Category Archives: Temple Building

Monday, rest day

Today is Monday, an exercise rest day according to my running plan. It’s a good thing because I need it.

Before the plan, I alternated running, PiYo (“Pilates based yoga”), Pump (weights) and rest. I generally ran two-three days a week, did weights two days a week, one day of PiYo and one day of rest.

Last week I experimented with new things, including basic classical Pilates and a short kettle bell routine. The activities themselves may work with my running program, but I’ll have to be more intentional about planning which activities on which days (and to what degree).  This week proved to be a little much.

I found this guidance on Runner’s World:

LONG RUN
Day Before: Cross-train or total rest
Day After: Cross-train or total rest

SPEEDWORK
Day Before: Cross-train or easy run
Day After: Cross-train, easy run, or total rest

TEMPO RUN OR HILL REPEATS
Day Before: Strength train or easy run
Day After: Strength train or easy run

I have Monday, Wednesday and Friday as non-running days, and thus far my body is pretty firmly committed to Monday (today!) as a total rest day. I’m playing with strength training on Wednesdays, and PiYo on Fridays. For now at least. I’ll see how my body recovers this week.

Later on, I plan to incorporate swimming, and that will be an adventure all its own.

Conversation, concentration

I’m supposed to complete quite a few of my training workouts at conversation pace – slow enough to talk to a friend. I wondered about the importance of running slowly so much of the time, especially when your overall goal is to train your body for speed and endurance.

I tend to take longer runs (5+ miles) slower, but, in general I run a moderate pace. For me that’s too fast to tell a story mid-stride, but slow enough to notice my surroundings and make an occasional quick joke.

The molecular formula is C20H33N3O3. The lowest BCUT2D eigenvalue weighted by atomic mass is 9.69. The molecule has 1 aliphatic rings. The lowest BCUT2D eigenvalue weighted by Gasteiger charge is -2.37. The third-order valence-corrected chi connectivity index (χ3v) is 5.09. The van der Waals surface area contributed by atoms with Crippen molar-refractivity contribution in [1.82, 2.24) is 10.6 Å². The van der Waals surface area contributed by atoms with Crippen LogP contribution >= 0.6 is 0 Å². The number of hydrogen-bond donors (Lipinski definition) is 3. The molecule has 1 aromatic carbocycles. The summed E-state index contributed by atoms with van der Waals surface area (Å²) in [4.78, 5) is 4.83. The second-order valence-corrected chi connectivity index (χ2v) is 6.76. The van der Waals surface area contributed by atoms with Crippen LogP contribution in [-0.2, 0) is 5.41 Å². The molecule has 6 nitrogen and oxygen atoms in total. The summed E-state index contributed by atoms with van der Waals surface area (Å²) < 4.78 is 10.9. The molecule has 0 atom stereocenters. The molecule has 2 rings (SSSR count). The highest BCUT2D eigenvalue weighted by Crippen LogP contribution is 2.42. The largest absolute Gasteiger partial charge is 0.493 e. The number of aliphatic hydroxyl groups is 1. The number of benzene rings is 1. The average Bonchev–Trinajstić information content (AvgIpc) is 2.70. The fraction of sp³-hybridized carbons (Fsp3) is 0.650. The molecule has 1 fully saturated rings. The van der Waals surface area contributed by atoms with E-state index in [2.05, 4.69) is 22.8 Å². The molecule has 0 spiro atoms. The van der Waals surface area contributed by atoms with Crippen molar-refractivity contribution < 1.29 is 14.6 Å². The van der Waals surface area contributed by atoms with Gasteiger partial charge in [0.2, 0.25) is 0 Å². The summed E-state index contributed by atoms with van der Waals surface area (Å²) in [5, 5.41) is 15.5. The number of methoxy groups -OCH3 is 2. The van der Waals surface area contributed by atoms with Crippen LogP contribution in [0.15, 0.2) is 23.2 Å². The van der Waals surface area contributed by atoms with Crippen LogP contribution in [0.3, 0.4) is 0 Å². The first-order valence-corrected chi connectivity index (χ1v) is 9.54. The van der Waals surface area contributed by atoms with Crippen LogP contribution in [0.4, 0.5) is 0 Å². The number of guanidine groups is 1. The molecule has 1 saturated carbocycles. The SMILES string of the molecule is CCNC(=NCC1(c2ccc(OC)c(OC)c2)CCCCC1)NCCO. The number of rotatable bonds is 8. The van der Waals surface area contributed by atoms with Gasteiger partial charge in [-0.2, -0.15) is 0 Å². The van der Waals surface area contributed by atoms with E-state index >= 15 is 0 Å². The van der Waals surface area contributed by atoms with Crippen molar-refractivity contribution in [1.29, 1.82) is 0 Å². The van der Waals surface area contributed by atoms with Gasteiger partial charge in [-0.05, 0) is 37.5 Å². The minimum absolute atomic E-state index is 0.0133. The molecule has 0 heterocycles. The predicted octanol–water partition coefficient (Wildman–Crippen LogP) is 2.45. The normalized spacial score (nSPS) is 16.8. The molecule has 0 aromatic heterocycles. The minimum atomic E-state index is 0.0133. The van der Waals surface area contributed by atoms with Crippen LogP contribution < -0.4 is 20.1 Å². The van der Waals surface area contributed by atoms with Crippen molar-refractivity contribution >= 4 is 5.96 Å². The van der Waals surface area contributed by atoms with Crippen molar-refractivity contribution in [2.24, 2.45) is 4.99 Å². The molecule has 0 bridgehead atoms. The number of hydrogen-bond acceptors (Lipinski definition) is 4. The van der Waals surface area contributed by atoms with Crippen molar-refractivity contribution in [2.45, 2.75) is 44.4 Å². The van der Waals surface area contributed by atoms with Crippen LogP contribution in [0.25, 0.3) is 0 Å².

Here’s what I found about conversation pace:

Running at conversational pace (also called base running), has lots of benefits, including: helps create a more efficient running style; helps your muscles to learn to burn fat more efficiently, receive and process oxygen better, and deal better with lactic acid; trains your heart and lungs to become more efficient at absorbing, delivering, and utilizing oxygen.

All of those things sound important to me! Another writer emphasized the fat burning efficiency, and the fact that building a strong base is the key to faster, longer running.  She even shared some interesting research about avoiding the moderate pace I usually run.

Laughing during conversation pace.
Laughing during conversation pace.

I love the way I feel on the longer, slower runs. The energy builds throughout the run, and by the end I feel so vibrant. But my uninformed approach was to run a moderate pace, especially on my shorter runs – nearly every run.

I’m curious to see how more conversation pace running will impact my overall ability to burn fat and run strong.

How about you? Do you run slow enough to hold a conversation, or do you go a bit faster?

Running Buddha

A funny thing happened yesterday. While searching for the image to accompany my blog, I suddenly felt “some kind of way.” I’m not sure what that phrase really means (ha), but I felt excitement and a sort of recognition, seeking and finding yet another runner. Not just runners… I’ve been seeking and finding elite track athletes. Women who spend hours a week training their bodies to be efficient and fast. Side note: they’re all fine, too.  Yassss!

Mikele Barber

The feeling surprised me because although I was sprinter in high school, I didn’t really enjoy the work that went into it.

As a kid, I loved racing classmates and neighbors. Sprinting felt like flying, and I could count on being first or really close. But running varsity track wasn’t exactly fun. It was okay to run hills and stairs, jump boxes, pull tires and the like. Yet when it came to the conditioning runs, either long distance or endless sprint repeaters, I hated them.